hypertension

7 Ways Exercise Benefits Pregnant Women and Their Babies

January 18th, 2010

After rereading my last post I realized it’s unfair of me to bash a study and not state my reasons why.  I came out strongly against the Madrid study which found that low resistance exercise in previously sedentary women didn’t affect the type of delivery that they had. Essentially these researchers took a a group of sedentary pregnant women with uncomplicated pregnancies, set them up with a very low intensity work out for the second and third trimesters of their pregnancies and then looked at modes of delivery.

moms2While the study seems to be carried out properly, my objections are that the women had not been adequately challenged, i.e. made to exercise with enough intensity, to be able to reap the benefits of prenatal exercise. As I mentioned in the last post, the exercise parameters that I use are those put forth by James Clapp, III, MD and Ann Cowlin, MA a Dance and Movement Therapist who have both done extensive research in exercise during pregnancy. They both advocate moderate intensity exercise 3-5 times a week for 20-30 minutes per session. By exercising at this frequency and intensity they both observed less maternal weight gain, lower incidences of gestational diabetes and hypertension, fewer aches and pains of pregnancy, shorter times in active labor (dilation from 4cm to 10 cm) , fewer interventions in delivery (i.e. forceps, vacuum, c-sections) a quicker return to pre-pregnancy weight.

But how exactly does moderate intensity exercise create these benefits? Let’s look at the effects of moderate intensity exercise on a pregnant woman’s anatomy and physiology. I promise not to get too geeky on you, just bear with me because this is important information.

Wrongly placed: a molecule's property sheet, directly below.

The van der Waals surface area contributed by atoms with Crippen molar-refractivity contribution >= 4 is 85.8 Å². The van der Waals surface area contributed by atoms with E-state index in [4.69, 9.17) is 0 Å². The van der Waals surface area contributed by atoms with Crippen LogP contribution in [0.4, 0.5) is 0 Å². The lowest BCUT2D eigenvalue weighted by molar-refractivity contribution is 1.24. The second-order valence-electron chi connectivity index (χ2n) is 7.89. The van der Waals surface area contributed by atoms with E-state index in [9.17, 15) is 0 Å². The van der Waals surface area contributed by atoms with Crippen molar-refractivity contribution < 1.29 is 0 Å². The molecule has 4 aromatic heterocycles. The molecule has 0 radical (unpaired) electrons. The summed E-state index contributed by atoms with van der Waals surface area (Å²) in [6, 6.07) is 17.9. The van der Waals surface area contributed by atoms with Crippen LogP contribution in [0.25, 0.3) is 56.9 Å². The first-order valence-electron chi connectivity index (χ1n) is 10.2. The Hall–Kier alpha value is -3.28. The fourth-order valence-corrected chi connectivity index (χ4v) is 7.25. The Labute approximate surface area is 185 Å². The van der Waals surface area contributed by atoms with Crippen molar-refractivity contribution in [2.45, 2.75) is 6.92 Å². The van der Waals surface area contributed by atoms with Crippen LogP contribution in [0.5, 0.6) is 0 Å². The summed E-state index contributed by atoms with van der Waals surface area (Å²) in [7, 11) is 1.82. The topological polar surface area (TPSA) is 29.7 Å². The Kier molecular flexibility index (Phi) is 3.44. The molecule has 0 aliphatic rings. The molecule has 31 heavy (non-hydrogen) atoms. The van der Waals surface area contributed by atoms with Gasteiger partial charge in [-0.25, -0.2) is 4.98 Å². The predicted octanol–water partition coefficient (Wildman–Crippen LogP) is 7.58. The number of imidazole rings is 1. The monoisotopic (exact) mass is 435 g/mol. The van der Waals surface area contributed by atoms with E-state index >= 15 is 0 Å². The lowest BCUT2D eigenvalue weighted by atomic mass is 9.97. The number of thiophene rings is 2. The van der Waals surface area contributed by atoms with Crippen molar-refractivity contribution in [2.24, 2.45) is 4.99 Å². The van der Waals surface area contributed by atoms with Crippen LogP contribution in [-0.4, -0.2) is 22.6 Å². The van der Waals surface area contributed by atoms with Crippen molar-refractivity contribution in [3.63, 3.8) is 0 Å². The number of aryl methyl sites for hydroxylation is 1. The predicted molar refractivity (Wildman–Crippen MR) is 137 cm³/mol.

Increased Muscle Tone

Just as in the non-pregnant state, exercise that includes strength training exercises maintain and/or increase endurance and muscle tone, creating more stamina, lean muscle and less body fat. For a pregnant mama, this means increased metabolism (muscle burns more calories than fat) and increased energy to perform the her activities of daily life. Most mamas who have engaged in regular, moderate exercise during pregnancy experience fewer of the common aches and pains of pregnancy, have shortened durations of active labor and subsequently need fewer pushes to deliver their babies. Post partum, they return to their pre-pregnancy weights sooner.

Increased Skeletal Stabilization

This goes hand in hand with increased endurance and muscle tone. A mama with well toned muscles will have more stability in her frame. Strength training enables Mamas to have better posture; a straighter back, less rounded shoulders and less neck strain. More skeletal stabilization leads to more hip and pelvic stability and less pain. Overall Mama will be less uncomfortable as her pregnancy progresses.

Improved Metabolism

Just as in the non-pregnant state, exercise increases metabolism by increasing the number of energy centers within muscles to utilize the nutrients we eat to create energy. Food mama eats will be used more fully for energy and development of her baby and less will  be stored as fat. As a result,  mama will be less likely to develop gestational diabetes or high blood pressure (hypertension).